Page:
Page of

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Chapter:
L
Source:
Drugs in Anaesthesia and Intensive Care (5 ed.)
Author(s):

Edward Scarth

and Susan Smith

DOI:
10.1093/med/9780198768814.003.0011

Labetalol

Uses

Labetalol is used in the treatment of:

  1. 1. all grades of hypertension

  2. 2. hypertensive emergencies and has been used

  3. 3. to produce controlled hypotension during anaesthesia

  4. 4. for the control of the reflex cardiovascular responses to intubation and

  5. 5. in the management of acute myocardial infarction.

Chemical

A synthetic salicylamide derivative.

Presentation

As a clear solution for injection containing 5 mg/ml and as 50/100/200/400 mg tablets of labetalol hydrochloride.

Main action

Antihypertensive.

Mode of action

Labetalol acts by selective antagonism of alpha-1, beta-1, and beta-2 adrenoceptors (the ratio of alpha:beta effects is 1:3 when administered orally, and 1:7 when administered intravenously). The drug has some intrinsic sympathomimetic activity at beta-2 adrenoceptors and may cause some vasodilation directly by stimulation of beta-2 receptors in vascular smooth muscle.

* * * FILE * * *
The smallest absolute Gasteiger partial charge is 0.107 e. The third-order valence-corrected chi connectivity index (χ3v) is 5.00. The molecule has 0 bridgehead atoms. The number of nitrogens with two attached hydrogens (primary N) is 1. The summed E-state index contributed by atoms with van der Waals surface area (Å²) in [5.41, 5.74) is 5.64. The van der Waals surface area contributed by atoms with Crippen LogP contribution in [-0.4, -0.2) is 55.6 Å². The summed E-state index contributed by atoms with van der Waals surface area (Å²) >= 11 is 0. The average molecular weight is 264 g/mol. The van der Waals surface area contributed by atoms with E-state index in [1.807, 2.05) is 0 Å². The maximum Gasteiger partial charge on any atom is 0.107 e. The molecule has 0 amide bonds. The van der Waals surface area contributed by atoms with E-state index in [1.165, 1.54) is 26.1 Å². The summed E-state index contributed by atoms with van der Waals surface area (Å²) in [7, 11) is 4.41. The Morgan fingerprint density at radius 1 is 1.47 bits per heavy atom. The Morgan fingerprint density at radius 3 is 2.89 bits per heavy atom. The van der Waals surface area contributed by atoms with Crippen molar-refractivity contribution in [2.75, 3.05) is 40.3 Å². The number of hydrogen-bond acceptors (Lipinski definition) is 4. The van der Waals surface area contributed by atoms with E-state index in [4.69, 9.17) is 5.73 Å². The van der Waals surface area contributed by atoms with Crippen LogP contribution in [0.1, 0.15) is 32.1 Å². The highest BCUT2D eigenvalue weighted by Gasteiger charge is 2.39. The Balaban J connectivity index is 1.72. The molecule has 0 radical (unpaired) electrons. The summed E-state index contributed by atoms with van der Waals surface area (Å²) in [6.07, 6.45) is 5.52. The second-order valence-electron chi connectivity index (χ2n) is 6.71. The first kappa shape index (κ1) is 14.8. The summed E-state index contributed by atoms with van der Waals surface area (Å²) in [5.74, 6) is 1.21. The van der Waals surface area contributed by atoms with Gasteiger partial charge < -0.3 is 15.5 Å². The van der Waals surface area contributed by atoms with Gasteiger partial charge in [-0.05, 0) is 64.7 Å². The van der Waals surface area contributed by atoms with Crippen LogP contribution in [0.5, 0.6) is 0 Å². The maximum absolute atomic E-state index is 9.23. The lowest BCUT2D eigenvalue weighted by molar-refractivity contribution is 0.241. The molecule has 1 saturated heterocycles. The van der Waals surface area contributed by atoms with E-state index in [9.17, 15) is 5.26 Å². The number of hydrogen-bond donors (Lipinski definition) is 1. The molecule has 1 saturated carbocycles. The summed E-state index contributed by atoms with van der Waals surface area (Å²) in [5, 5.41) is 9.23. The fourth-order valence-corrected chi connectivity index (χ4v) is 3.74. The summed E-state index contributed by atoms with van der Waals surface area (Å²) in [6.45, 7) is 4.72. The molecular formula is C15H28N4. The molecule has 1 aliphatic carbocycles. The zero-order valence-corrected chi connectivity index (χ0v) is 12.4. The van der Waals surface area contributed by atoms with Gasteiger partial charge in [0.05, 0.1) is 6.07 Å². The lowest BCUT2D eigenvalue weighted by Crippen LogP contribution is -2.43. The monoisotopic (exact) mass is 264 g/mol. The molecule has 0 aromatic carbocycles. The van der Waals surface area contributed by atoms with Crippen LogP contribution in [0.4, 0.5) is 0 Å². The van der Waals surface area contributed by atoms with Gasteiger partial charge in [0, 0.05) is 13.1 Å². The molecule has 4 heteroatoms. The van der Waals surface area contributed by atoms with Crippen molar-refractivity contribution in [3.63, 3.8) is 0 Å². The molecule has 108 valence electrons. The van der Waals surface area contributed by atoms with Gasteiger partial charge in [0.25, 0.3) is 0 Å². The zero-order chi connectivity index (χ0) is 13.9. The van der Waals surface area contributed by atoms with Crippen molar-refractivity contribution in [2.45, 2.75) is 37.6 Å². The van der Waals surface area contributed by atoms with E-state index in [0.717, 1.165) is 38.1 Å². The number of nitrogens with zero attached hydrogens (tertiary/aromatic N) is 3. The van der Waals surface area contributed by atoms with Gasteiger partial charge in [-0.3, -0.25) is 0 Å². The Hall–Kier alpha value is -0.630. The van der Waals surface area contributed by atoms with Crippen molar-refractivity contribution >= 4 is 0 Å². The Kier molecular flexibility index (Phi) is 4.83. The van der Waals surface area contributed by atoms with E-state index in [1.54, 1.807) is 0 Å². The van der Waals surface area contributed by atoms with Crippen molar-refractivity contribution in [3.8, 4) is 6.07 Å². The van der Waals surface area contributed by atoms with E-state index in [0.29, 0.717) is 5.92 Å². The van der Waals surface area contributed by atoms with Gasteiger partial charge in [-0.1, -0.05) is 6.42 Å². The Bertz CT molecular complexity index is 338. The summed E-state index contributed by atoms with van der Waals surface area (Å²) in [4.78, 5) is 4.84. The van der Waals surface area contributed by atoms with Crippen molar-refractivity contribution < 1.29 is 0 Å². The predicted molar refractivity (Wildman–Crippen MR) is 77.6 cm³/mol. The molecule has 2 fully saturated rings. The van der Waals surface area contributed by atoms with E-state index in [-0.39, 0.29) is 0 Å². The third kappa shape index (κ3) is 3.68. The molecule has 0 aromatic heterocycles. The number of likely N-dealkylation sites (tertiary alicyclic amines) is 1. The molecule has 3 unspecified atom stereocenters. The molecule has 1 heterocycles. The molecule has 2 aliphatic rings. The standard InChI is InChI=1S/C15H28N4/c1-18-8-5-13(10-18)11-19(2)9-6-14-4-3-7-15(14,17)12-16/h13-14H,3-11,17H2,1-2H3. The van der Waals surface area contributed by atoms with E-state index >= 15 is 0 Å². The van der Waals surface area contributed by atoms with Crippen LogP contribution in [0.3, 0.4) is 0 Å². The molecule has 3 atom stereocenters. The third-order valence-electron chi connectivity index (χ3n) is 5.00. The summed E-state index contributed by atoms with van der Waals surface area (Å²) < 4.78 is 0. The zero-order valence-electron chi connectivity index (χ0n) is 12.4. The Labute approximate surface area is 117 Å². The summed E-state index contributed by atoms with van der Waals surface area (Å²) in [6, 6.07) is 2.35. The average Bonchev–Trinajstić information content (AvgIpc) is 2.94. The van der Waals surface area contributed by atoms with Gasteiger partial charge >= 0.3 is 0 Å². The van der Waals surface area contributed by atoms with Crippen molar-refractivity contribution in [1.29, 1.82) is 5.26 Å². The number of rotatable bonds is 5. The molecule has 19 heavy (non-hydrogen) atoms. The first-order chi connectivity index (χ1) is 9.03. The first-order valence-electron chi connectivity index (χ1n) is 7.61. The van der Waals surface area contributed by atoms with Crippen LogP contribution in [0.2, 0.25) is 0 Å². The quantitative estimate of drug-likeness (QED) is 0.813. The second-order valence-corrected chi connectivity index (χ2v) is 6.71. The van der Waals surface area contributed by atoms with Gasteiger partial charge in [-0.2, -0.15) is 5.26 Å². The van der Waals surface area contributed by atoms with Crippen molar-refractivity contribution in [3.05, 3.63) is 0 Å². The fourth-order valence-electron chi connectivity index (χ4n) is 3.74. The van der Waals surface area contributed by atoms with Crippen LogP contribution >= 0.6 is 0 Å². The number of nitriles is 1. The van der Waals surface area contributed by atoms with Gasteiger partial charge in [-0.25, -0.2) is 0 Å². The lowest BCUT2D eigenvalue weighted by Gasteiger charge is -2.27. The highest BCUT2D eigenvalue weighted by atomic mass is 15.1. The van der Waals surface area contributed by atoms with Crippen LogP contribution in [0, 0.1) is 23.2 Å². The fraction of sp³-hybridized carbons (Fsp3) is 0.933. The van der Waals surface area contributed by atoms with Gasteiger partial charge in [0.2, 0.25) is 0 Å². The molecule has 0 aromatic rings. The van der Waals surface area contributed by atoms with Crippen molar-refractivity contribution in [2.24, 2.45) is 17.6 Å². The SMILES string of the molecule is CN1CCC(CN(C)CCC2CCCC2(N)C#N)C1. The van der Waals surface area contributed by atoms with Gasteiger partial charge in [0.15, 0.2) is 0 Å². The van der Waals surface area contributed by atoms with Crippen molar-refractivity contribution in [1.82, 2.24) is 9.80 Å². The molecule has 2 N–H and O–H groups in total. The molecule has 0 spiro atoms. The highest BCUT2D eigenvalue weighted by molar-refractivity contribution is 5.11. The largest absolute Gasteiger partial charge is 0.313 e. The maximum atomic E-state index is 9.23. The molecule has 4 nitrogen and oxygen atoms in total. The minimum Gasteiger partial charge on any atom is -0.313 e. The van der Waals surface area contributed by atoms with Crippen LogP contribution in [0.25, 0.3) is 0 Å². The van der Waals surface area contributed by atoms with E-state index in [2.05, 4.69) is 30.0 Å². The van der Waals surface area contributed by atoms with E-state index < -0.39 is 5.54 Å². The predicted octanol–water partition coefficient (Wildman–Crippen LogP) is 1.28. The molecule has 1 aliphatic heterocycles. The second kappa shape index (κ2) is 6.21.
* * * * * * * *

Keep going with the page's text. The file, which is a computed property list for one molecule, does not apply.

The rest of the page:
Routes of administration/doses

The adult oral dose is 100–800 mg 12-hourly. The drug may also be administered intravenously as a 5–20 mg bolus injected over 2 minutes, with subsequent increments to a maximum adult dose of 200 mg, or by infusion (diluted in glucose or glucose saline) at the rate of 20–160 mg/hour. When administered intravenously, labetalol acts in 5–30 minutes and has a mean duration of action of 50 minutes.

Patients should remain supine, whilst receiving the drug via the intravenous route, and subsequently assume the upright position cautiously, as profound postural hypotension may occur.

Effects

CVS

Intravenous labetalol causes a 20% (greater in hypertensive patients) decrease in the systolic and diastolic blood pressure; the heart rate and cardiac output may decrease by 10%. The drug reduces the systemic vascular resistance by 14%; limb blood flow increases, and coronary vascular resistance may decrease. Labetalol inhibits platelet aggregation in vitro.

RS

With single doses, the drug has no effect on forced expiratory volume in 1 second (FEV1), forced vital capacity (FVC), or specific airways resistance in patients with obstructive airways disease. Chronic use of the drug has no clinically significant effect on respiratory function.